mind flashed to the small plot behind the woodshed, with the small headstone.
He hadn't shown it to Harmony, as he avoided the place himself. The place his
mother visited often, but always returned from sad. Trevor always did his
best not to think about it, but now, listening, he remembered a dim time years
ago when his mother got big, and then there was a baby, but then the baby died
and they put her out behind the woodshed, and his mother cried and cried and
it made Trevor cry too. He shut the memory out.
"I know, love. I know. I miss her too." His father paused. Trevor ventured
to open his eyes for just a glimpse, and saw both his parents looking to where
Harmony's makeshift bed lay. His father's voice softened. "She is fair like
our Trea. I cannot deny that." Trevor could hear his mother choking back her
sobs, as his father continued. "All right."
"Maybe you're right. Maybe she is a gift. But I will ask in town tomorrow;
it could be she's somebody's child. Maybe somebody new in town."
"There can't be. I would have heard."
"Probably you're right, but we don't know that yet. We have to accept that
someday, someone might come to claim her. And if that happens, we cannot keep
her. We'd have no right."
"That won't happen," Trevor's mother said. "I just know it."
In the morning, Trevor's parents told him that Harmony was going to live with
them, assuming her parents didn't turn up. Trevor tried not to let on that
he'd been listening. "Ok."
"She's going to be your sister, now, Trev."
"Ok," he said, and nodded that he understood. But secretly, inside, he was
The first weeks with Harmony were, Trevor thought, a mixed bag. At first, he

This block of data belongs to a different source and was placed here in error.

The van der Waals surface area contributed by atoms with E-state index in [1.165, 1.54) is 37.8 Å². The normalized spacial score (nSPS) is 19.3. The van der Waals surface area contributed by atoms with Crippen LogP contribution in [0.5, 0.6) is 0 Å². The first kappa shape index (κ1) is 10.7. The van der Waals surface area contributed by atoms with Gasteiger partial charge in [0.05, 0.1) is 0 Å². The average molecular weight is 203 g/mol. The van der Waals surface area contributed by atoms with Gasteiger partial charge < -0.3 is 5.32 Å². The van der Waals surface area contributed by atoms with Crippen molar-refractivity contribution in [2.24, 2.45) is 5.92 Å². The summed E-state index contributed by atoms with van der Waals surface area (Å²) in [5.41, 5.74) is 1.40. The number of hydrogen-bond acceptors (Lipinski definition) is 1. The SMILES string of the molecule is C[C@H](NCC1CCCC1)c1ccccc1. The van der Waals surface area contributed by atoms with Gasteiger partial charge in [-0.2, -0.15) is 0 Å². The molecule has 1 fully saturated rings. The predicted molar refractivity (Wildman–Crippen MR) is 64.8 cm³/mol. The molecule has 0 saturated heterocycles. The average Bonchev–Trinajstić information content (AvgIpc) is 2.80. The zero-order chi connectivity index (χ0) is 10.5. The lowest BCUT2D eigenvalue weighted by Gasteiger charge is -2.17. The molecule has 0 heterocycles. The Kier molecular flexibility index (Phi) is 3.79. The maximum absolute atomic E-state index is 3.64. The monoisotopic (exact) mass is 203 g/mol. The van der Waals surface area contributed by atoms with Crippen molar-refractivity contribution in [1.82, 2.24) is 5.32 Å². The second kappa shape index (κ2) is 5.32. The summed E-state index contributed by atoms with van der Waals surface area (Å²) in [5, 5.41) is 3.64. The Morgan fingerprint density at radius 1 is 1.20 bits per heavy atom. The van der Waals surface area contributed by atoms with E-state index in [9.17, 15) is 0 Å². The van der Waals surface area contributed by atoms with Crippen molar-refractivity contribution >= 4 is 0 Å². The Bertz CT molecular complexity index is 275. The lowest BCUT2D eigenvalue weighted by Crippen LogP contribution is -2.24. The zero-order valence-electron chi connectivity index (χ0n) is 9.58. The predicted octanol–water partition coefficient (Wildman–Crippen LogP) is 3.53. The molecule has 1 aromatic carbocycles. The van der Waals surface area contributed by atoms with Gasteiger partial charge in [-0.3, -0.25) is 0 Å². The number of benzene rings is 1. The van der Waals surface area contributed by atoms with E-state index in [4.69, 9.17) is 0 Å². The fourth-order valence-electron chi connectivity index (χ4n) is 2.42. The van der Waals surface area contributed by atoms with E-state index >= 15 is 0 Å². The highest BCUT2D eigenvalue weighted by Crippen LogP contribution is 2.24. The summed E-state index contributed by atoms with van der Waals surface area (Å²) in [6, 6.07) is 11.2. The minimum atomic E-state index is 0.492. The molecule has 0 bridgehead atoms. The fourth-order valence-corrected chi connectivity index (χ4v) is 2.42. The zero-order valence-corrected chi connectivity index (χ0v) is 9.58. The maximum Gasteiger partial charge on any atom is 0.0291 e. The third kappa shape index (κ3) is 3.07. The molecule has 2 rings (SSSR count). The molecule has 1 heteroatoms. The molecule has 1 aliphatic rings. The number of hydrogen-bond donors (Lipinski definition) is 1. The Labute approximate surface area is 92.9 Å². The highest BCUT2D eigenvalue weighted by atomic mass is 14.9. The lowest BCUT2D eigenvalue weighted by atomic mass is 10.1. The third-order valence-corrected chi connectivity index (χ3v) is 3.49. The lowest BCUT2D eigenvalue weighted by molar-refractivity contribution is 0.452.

resented the attention Jedith showered on her, even though he was glad, truly
glad, that she was his sister now. But she soon warmed to Trevor and his
parents alike, and his resentment melted away. She looked up to him the way
little sisters do, which pleased Trevor more than he really understood.
Trevor's friends didn't mind her tagging along either, and participating in
their games. She was so quiet--not like some of his friends' sisters, who
bickered with them, squealed a lot, and ran around being a nuisance--so neither
Trevor nor his friends ever minded her company. Although hide-and-seek
quickly fell out of favor with them, as Harmony always won. Trevor was the
only one who could ever find her, and that, he suspected, was because she let
him. Indeed, she showed an uncanny knack for diverting attention from
As he got to know her better, Trevor began to wonder about the time before she
lived with them. He wondered what had happened to make her so uncomfortable
with simply being noticed. The question frustrated him, as he seemed doomed
to wonder forever; even after a couple of months with them, Harmony still
hardly spoke a word. She learned to say "Mama" to get Jedith's attention, and
to say "Trev", but everything else she communicated silently by pointing.
Quietness aside, Harmony thrived under Jedith's care, and soon lost her bony
look. For her part, Jedith was overjoyed to have a daughter, and delighted in
altering their home and their lives to incorporate the new child. She
arranged a permanent bed for her. She made--and even bought!--clothes for her.
She did her best too to cook for her, although Harmony nearly drove her mad at
times with her uncommon selectiveness in what she would eat. Still, Trevor
could not recall his mother ever being so happy. His father, too.
Trevor loved his new sister. Indeed, before autumn had dropped its last leaf
Trevor could scarcely remember the time before Harmony.